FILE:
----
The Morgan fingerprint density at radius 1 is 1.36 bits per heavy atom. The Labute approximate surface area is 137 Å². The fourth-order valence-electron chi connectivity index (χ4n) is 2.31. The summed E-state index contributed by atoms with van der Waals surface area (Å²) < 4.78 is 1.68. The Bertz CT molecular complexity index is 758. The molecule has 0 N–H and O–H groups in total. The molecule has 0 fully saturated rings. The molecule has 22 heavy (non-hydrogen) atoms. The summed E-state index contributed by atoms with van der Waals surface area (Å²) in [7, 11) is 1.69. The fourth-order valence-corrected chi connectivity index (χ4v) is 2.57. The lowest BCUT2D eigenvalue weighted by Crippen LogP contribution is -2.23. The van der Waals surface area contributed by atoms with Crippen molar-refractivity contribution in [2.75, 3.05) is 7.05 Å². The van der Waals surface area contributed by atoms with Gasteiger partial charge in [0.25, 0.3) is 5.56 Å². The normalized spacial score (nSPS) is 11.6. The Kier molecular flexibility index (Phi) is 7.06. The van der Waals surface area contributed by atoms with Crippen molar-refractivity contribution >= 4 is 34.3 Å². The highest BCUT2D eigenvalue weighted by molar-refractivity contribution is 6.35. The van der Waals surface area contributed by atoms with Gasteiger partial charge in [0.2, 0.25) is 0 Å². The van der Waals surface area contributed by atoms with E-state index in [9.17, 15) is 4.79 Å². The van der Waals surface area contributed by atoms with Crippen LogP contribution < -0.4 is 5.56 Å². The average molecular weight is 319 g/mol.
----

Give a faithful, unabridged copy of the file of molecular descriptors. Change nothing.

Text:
The Morgan fingerprint density at radius 1 is 1.36 bits per heavy atom. The Labute approximate surface area is 137 Å². The fourth-order valence-electron chi connectivity index (χ4n) is 2.31. The summed E-state index contributed by atoms with van der Waals surface area (Å²) < 4.78 is 1.68. The Bertz CT molecular complexity index is 758. The molecule has 0 N–H and O–H groups in total. The molecule has 0 fully saturated rings. The molecule has 22 heavy (non-hydrogen) atoms. The summed E-state index contributed by atoms with van der Waals surface area (Å²) in [7, 11) is 1.69. The fourth-order valence-corrected chi connectivity index (χ4v) is 2.57. The lowest BCUT2D eigenvalue weighted by Crippen LogP contribution is -2.23. The van der Waals surface area contributed by atoms with Crippen molar-refractivity contribution in [2.75, 3.05) is 7.05 Å². The van der Waals surface area contributed by atoms with Gasteiger partial charge in [0.25, 0.3) is 5.56 Å². The normalized spacial score (nSPS) is 11.6. The Kier molecular flexibility index (Phi) is 7.06. The van der Waals surface area contributed by atoms with Crippen molar-refractivity contribution >= 4 is 34.3 Å². The highest BCUT2D eigenvalue weighted by molar-refractivity contribution is 6.35. The van der Waals surface area contributed by atoms with Gasteiger partial charge in [0.2, 0.25) is 0 Å². The van der Waals surface area contributed by atoms with E-state index in [9.17, 15) is 4.79 Å². The van der Waals surface area contributed by atoms with Crippen LogP contribution < -0.4 is 5.56 Å². The average molecular weight is 319 g/mol.